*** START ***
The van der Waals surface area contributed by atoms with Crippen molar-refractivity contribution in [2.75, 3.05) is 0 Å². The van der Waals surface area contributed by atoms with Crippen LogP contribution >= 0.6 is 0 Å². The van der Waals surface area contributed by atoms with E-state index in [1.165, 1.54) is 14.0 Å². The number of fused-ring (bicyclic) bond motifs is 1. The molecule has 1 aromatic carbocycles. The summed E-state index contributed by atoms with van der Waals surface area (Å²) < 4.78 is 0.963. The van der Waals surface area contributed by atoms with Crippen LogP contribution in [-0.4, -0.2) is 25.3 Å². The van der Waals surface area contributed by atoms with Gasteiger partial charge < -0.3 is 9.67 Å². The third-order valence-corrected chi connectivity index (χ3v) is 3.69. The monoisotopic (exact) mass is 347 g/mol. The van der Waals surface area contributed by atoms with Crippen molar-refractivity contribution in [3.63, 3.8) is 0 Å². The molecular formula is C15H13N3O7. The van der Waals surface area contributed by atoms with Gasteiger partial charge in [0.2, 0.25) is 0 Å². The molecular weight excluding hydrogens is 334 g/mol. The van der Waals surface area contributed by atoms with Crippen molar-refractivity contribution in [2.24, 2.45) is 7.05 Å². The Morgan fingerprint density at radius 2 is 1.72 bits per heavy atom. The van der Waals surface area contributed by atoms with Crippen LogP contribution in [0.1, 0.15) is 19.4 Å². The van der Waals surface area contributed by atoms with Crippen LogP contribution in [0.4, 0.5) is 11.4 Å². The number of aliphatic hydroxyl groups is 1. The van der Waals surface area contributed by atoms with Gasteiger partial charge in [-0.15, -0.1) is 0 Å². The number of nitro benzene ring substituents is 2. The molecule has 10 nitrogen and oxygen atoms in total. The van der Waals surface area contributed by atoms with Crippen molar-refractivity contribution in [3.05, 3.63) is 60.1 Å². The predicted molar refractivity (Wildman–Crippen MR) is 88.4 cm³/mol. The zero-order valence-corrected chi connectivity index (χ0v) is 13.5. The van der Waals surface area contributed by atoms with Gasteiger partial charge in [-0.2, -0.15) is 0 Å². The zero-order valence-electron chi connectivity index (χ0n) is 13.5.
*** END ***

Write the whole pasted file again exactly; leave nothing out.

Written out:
The van der Waals surface area contributed by atoms with Crippen molar-refractivity contribution in [2.75, 3.05) is 0 Å². The van der Waals surface area contributed by atoms with Crippen LogP contribution >= 0.6 is 0 Å². The van der Waals surface area contributed by atoms with E-state index in [1.165, 1.54) is 14.0 Å². The number of fused-ring (bicyclic) bond motifs is 1. The molecule has 1 aromatic carbocycles. The summed E-state index contributed by atoms with van der Waals surface area (Å²) < 4.78 is 0.963. The van der Waals surface area contributed by atoms with Crippen LogP contribution in [-0.4, -0.2) is 25.3 Å². The van der Waals surface area contributed by atoms with Gasteiger partial charge < -0.3 is 9.67 Å². The third-order valence-corrected chi connectivity index (χ3v) is 3.69. The monoisotopic (exact) mass is 347 g/mol. The van der Waals surface area contributed by atoms with Crippen molar-refractivity contribution in [3.63, 3.8) is 0 Å². The molecular formula is C15H13N3O7. The van der Waals surface area contributed by atoms with Gasteiger partial charge in [0.2, 0.25) is 0 Å². The molecular weight excluding hydrogens is 334 g/mol. The van der Waals surface area contributed by atoms with Crippen molar-refractivity contribution in [2.24, 2.45) is 7.05 Å². The Morgan fingerprint density at radius 2 is 1.72 bits per heavy atom. The van der Waals surface area contributed by atoms with Crippen LogP contribution in [0.1, 0.15) is 19.4 Å². The van der Waals surface area contributed by atoms with Crippen LogP contribution in [0.4, 0.5) is 11.4 Å². The number of aliphatic hydroxyl groups is 1. The van der Waals surface area contributed by atoms with Gasteiger partial charge in [-0.15, -0.1) is 0 Å². The number of nitro benzene ring substituents is 2. The molecule has 10 nitrogen and oxygen atoms in total. The van der Waals surface area contributed by atoms with Crippen molar-refractivity contribution in [3.05, 3.63) is 60.1 Å². The predicted molar refractivity (Wildman–Crippen MR) is 88.4 cm³/mol. The zero-order valence-corrected chi connectivity index (χ0v) is 13.5. The van der Waals surface area contributed by atoms with Gasteiger partial charge in [-0.2, -0.15) is 0 Å². The zero-order valence-electron chi connectivity index (χ0n) is 13.5.